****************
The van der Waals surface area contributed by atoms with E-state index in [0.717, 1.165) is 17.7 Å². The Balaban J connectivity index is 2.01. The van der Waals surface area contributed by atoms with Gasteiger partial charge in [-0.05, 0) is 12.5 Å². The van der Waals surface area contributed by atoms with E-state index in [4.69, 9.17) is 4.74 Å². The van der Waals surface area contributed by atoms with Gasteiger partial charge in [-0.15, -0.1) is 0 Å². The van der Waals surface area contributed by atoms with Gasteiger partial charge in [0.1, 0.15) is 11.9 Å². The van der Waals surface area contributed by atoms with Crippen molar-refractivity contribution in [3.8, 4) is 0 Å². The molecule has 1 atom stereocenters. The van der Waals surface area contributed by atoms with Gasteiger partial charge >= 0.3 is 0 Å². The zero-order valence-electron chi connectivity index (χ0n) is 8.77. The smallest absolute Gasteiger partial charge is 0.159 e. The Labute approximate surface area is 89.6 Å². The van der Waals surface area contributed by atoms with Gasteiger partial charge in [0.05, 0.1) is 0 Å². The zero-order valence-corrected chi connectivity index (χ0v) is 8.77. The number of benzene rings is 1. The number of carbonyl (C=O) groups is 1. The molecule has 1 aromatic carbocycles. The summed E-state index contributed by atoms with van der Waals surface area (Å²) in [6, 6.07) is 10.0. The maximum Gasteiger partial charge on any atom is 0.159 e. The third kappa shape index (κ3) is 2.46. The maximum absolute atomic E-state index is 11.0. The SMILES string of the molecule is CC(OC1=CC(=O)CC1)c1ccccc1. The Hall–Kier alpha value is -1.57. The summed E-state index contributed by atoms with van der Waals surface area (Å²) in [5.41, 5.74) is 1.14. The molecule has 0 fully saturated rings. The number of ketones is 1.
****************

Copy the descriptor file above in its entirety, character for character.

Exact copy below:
The van der Waals surface area contributed by atoms with E-state index in [0.717, 1.165) is 17.7 Å². The Balaban J connectivity index is 2.01. The van der Waals surface area contributed by atoms with Gasteiger partial charge in [-0.05, 0) is 12.5 Å². The van der Waals surface area contributed by atoms with E-state index in [4.69, 9.17) is 4.74 Å². The van der Waals surface area contributed by atoms with Gasteiger partial charge in [-0.15, -0.1) is 0 Å². The van der Waals surface area contributed by atoms with Gasteiger partial charge in [0.1, 0.15) is 11.9 Å². The van der Waals surface area contributed by atoms with Crippen molar-refractivity contribution in [3.8, 4) is 0 Å². The molecule has 1 atom stereocenters. The van der Waals surface area contributed by atoms with Gasteiger partial charge >= 0.3 is 0 Å². The zero-order valence-electron chi connectivity index (χ0n) is 8.77. The smallest absolute Gasteiger partial charge is 0.159 e. The Labute approximate surface area is 89.6 Å². The van der Waals surface area contributed by atoms with Gasteiger partial charge in [0.05, 0.1) is 0 Å². The zero-order valence-corrected chi connectivity index (χ0v) is 8.77. The number of benzene rings is 1. The number of carbonyl (C=O) groups is 1. The molecule has 1 aromatic carbocycles. The summed E-state index contributed by atoms with van der Waals surface area (Å²) in [6, 6.07) is 10.0. The maximum Gasteiger partial charge on any atom is 0.159 e. The third kappa shape index (κ3) is 2.46. The maximum absolute atomic E-state index is 11.0. The SMILES string of the molecule is CC(OC1=CC(=O)CC1)c1ccccc1. The Hall–Kier alpha value is -1.57. The summed E-state index contributed by atoms with van der Waals surface area (Å²) in [5.41, 5.74) is 1.14. The molecule has 0 fully saturated rings. The number of ketones is 1.